LOS ANGELES – The Museum at La Brea Tar Pits has been part of the Los Angeles landscape since 1977.
The Tar Pits remain an active scientific excavation site and one of the richest Ice Age fossil deposits in the world. But with the surrounding developments and upgrades of LACMA, and the Academy Museum of Motion Pictures, the Museum at La Brea Tar Pits is about to evolve, too.
Dr. Lori Bettison-Varga is excited about the evolution of the museum, which is currently working on 'Zed,' a recently discovered Colombian mammoth.
“The top of [Zed’s] skull got shaved off by a bulldozer,” said Bettison-Varga. “That's how they've discovered it.”
Active and relevant scientific research and discovery is what makes the museum unique from its peers.
“We're learning about the entire ecosystem,” explained Bettison-Varga. “And from it we understand the ecological and climate change that happened in this region from 50,000 years ago, to today.”
But after 40 years, not only does the museum building itself need modernizing, but as a civic space, there's also room for improvement.
“It's a destination,” said Bettison-Varga. “So, you should be able to come here and spend a day and enjoy many different opportunities to engage with the arts, culture, and science. The way people ‘museum’--the way people engage with collections--has completely changed since 1977, and really our goal is to create a place that people want to come back to over and over again, because there's something new, or maybe they just want to hang out at the Tar Bar and have a 'Tartini.'”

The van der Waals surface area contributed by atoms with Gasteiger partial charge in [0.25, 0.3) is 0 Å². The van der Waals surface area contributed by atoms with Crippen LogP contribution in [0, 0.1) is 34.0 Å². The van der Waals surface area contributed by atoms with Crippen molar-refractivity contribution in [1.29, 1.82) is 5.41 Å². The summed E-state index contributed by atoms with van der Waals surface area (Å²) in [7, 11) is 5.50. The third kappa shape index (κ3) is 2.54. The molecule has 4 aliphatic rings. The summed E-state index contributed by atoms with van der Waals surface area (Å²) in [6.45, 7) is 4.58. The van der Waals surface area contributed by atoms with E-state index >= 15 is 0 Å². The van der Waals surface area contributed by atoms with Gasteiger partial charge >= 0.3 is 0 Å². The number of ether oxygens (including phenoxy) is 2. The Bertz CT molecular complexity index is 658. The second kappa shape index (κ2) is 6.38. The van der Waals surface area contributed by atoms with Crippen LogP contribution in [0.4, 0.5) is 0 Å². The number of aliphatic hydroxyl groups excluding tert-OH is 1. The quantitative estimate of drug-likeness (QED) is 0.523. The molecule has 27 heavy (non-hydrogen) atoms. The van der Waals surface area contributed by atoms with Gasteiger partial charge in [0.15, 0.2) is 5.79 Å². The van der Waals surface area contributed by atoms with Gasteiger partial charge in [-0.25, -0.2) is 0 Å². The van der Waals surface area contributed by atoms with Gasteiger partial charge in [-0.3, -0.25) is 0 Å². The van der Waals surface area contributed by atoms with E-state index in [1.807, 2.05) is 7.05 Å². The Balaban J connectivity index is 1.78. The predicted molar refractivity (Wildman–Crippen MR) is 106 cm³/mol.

An international call for conceptual plans for the Tar Pits redevelopment has now been whittled down to three architectural firms and while each plan differs in approach, the underlying goal of greater public engagement is the common thread.
The concepts can be viewed on the museum’s website where the public can take a survey and give feedback on each of the proposed plans.
“We will actually do a lot of intensive work in which the public and stakeholders in the neighborhood will have an opportunity to see and engage in that process,” said Bettison-Varga. “[The Museum at La Brea Tar Pits] is one-of-a-kind. It is a world gem in the middle of an incredible neighborhood and city.”
The period for public feedback closes September 30.
To view the plans and give feedback, visit: tarpits.org